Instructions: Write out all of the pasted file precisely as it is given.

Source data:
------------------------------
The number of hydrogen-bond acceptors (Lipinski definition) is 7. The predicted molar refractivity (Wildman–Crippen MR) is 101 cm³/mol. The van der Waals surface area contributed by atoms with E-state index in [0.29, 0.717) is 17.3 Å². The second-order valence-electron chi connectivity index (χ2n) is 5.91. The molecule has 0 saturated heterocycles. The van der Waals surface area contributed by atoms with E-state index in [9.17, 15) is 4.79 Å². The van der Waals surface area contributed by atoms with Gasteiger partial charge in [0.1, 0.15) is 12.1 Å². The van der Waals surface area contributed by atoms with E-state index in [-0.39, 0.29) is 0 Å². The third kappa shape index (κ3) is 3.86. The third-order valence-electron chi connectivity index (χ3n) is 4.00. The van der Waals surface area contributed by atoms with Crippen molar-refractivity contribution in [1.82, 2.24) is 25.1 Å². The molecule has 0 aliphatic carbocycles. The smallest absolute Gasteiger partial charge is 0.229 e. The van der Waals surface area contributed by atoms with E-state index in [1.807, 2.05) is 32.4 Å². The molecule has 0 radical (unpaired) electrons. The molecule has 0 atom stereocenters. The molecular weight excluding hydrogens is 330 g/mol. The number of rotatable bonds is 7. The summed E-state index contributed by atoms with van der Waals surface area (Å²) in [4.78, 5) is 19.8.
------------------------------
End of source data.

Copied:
The number of hydrogen-bond acceptors (Lipinski definition) is 7. The predicted molar refractivity (Wildman–Crippen MR) is 101 cm³/mol. The van der Waals surface area contributed by atoms with E-state index in [0.29, 0.717) is 17.3 Å². The second-order valence-electron chi connectivity index (χ2n) is 5.91. The molecule has 0 saturated heterocycles. The van der Waals surface area contributed by atoms with E-state index in [9.17, 15) is 4.79 Å². The van der Waals surface area contributed by atoms with Gasteiger partial charge in [0.1, 0.15) is 12.1 Å². The van der Waals surface area contributed by atoms with E-state index in [-0.39, 0.29) is 0 Å². The third kappa shape index (κ3) is 3.86. The third-order valence-electron chi connectivity index (χ3n) is 4.00. The van der Waals surface area contributed by atoms with Crippen molar-refractivity contribution in [1.82, 2.24) is 25.1 Å². The molecule has 0 aliphatic carbocycles. The smallest absolute Gasteiger partial charge is 0.229 e. The van der Waals surface area contributed by atoms with E-state index in [1.807, 2.05) is 32.4 Å². The molecule has 0 radical (unpaired) electrons. The molecule has 0 atom stereocenters. The molecular weight excluding hydrogens is 330 g/mol. The number of rotatable bonds is 7. The summed E-state index contributed by atoms with van der Waals surface area (Å²) in [4.78, 5) is 19.8.